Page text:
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Have you ever questioned why we use the phrase “hang up the phone” instead of “end the call”? You probably already know the answer for that, but what about the phrase “cut and paste”, something that is done nearly every day when using a computer? The 2015 film Trumbo, which details the life of the screenwriter Dalton Trumbo after he was blacklisted because of his allegiance to the communist party, gives a good example of the origins of this phrase. The film showed how, once Trumbo finished a script, he would re-read it and start to cut parts with scissors and paste them  to other parts of the script. In other words, he was doing a non-technological version of “cut and paste”. But what are these words and phrases that seem to be from another era?

These words that seem to be stuck in time are called fossil words. They are words that have long since become archaic, but still exist in idioms and phrases. An example of this is the word ado in “without further ado” or in William Shakespeare’s play Much Ado About Nothing. This word was originally a contraction of the words at and do, and it means to do. A modern example of a contraction is can’t, which comes from the word cannot. The word ado was formed in the 14th century in the Norse-influenced areas of England, such as the northern part of the country. This word was originally a verb, but with the constant use alongside words like much, it changed to a noun. 

There are some words that might surprise you, such as the word kidnap. According to the Merriam-Webster dictionary, the word originates from “the practice in the 1600s and 1700s of stealing impoverished children from large cities in Great Britain and taking them to British colonies […] where they were sold into servitude”. It is a union of the words kid which means child, and napper which was slang for thief. Therefore, the people who stole these children became known as kidnappers. Today, this word is used for anyone that takes a person by force. We also still use the word kid to refer to a child; however, the word nap, used in the context to mean a thief, has disappeared and only exists in the word kidnap. The nap that means a short sleep throughout the day has another etymology and does not relate in any way to the previously discussed definition. 

But English is not the only language that has this feature—fossil words also appear in the Spanish language. An example of this is the preposition so in the expression so pena de. This expression translates to the phrase under penalty of or at the risk of. The word so, in Spanish, comes from the prefix sub, which translates to under. This prefix is still used in many words in this language such as subterráneo (underground) and subconsciente (subconscious). But, so would only live on in phrases like so pena de, which is mostly used in legal contexts. There are some other phrases that are less common and are in disuse, but still have so as a preposition, such as so capa de, which translates to under the appearance of  and so color de which means under the pretext of.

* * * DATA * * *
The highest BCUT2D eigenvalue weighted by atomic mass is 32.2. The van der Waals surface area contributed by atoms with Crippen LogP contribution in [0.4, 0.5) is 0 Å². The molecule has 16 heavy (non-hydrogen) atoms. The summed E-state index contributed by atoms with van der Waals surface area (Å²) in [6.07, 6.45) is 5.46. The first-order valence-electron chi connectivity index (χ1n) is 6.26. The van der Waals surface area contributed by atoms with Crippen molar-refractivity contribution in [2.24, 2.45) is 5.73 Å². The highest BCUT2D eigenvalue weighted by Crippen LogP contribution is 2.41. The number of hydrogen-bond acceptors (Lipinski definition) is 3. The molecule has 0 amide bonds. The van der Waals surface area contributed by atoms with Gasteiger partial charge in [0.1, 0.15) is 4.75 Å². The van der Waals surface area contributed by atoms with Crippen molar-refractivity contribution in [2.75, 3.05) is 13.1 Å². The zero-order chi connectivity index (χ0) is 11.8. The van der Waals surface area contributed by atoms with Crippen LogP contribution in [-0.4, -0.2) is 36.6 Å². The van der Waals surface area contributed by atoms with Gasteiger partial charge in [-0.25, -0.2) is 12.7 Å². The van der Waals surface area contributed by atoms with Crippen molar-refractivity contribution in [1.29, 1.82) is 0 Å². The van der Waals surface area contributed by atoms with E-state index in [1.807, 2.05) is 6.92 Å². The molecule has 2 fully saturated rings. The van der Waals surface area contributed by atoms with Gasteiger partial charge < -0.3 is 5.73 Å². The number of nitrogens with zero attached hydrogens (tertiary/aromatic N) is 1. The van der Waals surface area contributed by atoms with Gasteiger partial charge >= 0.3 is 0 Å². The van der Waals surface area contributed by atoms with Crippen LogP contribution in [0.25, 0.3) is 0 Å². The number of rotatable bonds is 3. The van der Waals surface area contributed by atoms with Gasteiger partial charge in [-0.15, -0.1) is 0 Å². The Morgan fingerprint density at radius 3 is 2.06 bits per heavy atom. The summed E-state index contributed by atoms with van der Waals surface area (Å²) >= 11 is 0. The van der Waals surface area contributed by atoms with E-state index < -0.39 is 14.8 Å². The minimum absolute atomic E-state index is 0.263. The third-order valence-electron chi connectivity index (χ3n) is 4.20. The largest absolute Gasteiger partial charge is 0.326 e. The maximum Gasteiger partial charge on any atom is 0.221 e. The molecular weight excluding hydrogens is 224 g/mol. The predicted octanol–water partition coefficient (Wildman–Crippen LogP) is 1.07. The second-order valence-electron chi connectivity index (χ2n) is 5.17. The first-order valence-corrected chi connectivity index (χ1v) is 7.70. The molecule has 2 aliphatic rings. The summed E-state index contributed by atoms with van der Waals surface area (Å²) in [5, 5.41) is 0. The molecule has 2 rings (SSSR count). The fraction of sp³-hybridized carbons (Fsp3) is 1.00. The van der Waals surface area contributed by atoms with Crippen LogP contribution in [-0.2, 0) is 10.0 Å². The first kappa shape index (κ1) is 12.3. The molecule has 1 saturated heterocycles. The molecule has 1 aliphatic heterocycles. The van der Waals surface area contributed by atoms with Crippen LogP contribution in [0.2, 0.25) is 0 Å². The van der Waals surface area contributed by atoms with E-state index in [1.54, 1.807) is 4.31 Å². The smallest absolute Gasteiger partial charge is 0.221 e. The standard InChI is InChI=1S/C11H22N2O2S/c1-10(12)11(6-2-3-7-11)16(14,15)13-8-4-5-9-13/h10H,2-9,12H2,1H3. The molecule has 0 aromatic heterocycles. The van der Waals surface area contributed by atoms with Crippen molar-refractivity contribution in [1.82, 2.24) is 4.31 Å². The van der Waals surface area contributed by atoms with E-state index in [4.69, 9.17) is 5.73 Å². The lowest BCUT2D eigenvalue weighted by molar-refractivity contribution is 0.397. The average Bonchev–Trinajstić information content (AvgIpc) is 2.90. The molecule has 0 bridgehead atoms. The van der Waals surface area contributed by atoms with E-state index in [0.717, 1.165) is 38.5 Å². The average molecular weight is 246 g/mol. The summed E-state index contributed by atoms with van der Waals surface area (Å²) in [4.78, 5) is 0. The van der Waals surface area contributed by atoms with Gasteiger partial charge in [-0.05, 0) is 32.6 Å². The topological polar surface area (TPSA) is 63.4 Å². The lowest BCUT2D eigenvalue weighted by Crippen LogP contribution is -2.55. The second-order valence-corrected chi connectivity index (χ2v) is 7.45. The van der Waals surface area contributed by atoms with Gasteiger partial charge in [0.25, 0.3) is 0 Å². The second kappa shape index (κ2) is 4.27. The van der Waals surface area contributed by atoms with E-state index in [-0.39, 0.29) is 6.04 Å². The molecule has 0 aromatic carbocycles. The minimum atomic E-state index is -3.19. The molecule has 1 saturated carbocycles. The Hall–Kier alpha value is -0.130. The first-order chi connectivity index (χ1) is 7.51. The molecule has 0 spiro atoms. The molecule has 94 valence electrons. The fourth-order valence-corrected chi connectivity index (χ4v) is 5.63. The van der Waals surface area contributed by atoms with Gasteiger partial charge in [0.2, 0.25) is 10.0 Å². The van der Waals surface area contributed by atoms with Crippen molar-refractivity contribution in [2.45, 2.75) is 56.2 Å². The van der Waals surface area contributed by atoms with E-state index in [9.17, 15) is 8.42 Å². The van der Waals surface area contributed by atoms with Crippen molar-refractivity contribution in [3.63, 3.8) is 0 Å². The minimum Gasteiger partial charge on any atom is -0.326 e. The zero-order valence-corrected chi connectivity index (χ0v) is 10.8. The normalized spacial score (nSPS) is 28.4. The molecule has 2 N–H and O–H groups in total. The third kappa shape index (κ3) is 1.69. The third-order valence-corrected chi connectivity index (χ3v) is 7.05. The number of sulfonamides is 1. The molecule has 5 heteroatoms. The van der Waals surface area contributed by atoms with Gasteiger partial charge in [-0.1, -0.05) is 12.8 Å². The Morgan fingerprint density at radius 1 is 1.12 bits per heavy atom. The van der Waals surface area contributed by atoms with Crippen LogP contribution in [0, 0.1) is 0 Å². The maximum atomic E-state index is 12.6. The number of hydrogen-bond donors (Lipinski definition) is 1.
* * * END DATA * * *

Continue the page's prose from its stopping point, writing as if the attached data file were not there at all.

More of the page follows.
So long as people continue to communicate with each other, these words will live on. They are a way for us to understand a past that sometimes seems strange and mysterious. Fossil words serve as a link to our ancestors, to better comprehend the lives that they led and the type of language that they spoke. Many of the new uses of these words have come because of technological innovations, like the case of “cut and paste”. As language keeps on evolving and changing, words that are common today might live long enough to become fossil words. This is just another example of the ever changing thing that is the wonder of language. You should ask yourself if some of the words or expressions that you use in your daily life are fossil words. 

 

English major with an International Relations minor at the University of Puerto Rico at Mayaguez. Also third place winner of the International YRE Competition 2020.
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